Following comments made today by health secretary Matt Hancock regarding potentially removing the four-hour emergency access target, SAM president Dr Susan Crossland and immediate past president Dr Nick Scriven raised their concerns.
Dr Crossland said: “Potentially scrapping the target because it is no longer being met shows the disregard this current government has for improving patient care.
“While the four-hour standard is a single point measure, a bit like a sledgehammer to crack a nut, it does and has helped focus the timely care of acutely unwell patients.
“There have been multiple clinical groups working towards the development of new standards, but this is complex work that is still in its infancy.
“We fully support improvement in managing unplanned care and understand that measurement and benchmarking is a vital part of quality improvement.
“We need to be clear that in scrapping the four-hour emergency standard, Mr Hancock must enable us to somehow measure and improve the care we give to patients month-on-month and year-on-year.
“Resources, staffing and infrastructure within the NHS are key to getting this improvement.”
Dr Scriven said: “Changing any target for political expediency alone is plain wrong. In this case, the ‘four-hour target’ has been in place for a long time and has helped the flow of patients from the emergency department over many years despite initial scepticism from the Royal College of Emergency Medicine.
“It has been relatively easy to collect this data and measures exactly the same thing wherever it is done. It has proven that focusing on a specific target can help the patients through the acute end of hospitals in a timeframe appropriate for their illnesses.
“There has been a group – including representatives from the RCEM, the Royal College of Physicians and SAM, working with NHS England over the last few months on the project to replace various access standards including four-hour access with measures that might work better for patients.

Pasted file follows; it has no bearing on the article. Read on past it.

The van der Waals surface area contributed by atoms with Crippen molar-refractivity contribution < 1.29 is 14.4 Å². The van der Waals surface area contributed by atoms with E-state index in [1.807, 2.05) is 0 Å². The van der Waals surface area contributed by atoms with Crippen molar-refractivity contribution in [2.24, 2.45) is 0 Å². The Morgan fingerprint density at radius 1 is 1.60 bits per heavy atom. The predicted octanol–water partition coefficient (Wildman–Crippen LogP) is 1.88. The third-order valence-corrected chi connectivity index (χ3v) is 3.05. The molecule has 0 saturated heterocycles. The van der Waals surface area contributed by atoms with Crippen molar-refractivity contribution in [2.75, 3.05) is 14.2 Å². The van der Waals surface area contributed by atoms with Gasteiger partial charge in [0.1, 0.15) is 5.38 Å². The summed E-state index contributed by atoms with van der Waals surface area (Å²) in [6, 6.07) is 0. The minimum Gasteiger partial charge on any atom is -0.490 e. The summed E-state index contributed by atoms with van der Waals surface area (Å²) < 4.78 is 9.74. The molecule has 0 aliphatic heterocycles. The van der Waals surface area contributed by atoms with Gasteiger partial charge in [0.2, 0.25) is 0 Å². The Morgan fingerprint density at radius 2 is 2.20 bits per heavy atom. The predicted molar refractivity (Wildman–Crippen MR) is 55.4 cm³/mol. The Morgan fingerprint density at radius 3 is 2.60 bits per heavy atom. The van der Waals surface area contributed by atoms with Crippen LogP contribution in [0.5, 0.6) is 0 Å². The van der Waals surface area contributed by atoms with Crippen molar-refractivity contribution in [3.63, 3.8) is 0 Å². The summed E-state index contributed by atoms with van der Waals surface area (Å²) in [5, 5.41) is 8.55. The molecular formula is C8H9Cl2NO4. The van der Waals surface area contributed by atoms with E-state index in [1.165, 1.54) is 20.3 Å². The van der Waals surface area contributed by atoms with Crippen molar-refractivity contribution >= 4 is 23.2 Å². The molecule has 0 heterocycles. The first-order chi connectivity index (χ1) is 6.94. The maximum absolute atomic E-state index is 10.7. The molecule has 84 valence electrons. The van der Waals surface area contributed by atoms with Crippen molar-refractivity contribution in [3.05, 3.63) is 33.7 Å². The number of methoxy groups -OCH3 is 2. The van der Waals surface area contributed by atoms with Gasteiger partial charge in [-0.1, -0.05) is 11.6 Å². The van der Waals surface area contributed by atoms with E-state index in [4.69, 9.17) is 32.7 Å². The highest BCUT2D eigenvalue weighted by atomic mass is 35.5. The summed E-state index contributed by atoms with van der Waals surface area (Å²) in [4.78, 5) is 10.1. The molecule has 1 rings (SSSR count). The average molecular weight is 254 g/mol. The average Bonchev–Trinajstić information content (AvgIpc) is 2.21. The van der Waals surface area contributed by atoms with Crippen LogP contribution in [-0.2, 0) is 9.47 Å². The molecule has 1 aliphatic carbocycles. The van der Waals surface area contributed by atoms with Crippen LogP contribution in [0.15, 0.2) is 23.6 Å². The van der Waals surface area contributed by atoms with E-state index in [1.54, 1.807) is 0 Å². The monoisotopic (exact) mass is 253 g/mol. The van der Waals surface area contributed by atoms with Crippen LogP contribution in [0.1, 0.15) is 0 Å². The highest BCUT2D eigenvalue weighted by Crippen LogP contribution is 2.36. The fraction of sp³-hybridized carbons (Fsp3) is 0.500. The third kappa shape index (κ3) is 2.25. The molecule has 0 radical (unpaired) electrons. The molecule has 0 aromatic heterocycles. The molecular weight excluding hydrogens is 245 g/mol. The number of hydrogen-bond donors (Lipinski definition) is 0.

“This is not yet, as I understand, in a place to recommend any specific new targets with any firm evidence base behind them.
Interestingly, the test sites for the new measures are not reporting against the current target which, in my opinion, hinders interpretation of the data.
“With the month-on-month deterioration in performance against the old target surpassed by an even bigger failing in December, there are many questions that need answering and simply scrapping the target would be, I think, the wrong thing to do without the clinical backing from experts working in the area.
“If the target were to be removed without this type of clinically-driven data-proven exercise to identify a better one, then it would look like the government removing something purely because it is not now being met by a service under immense strain and would be the wrong thing to do.
“It seems as though Mr Hancock’s statement has preempted and sidelined any possible pending decision from the clinical working groups and has now placed them in an invidious position for what appears nothing more than political posturing.”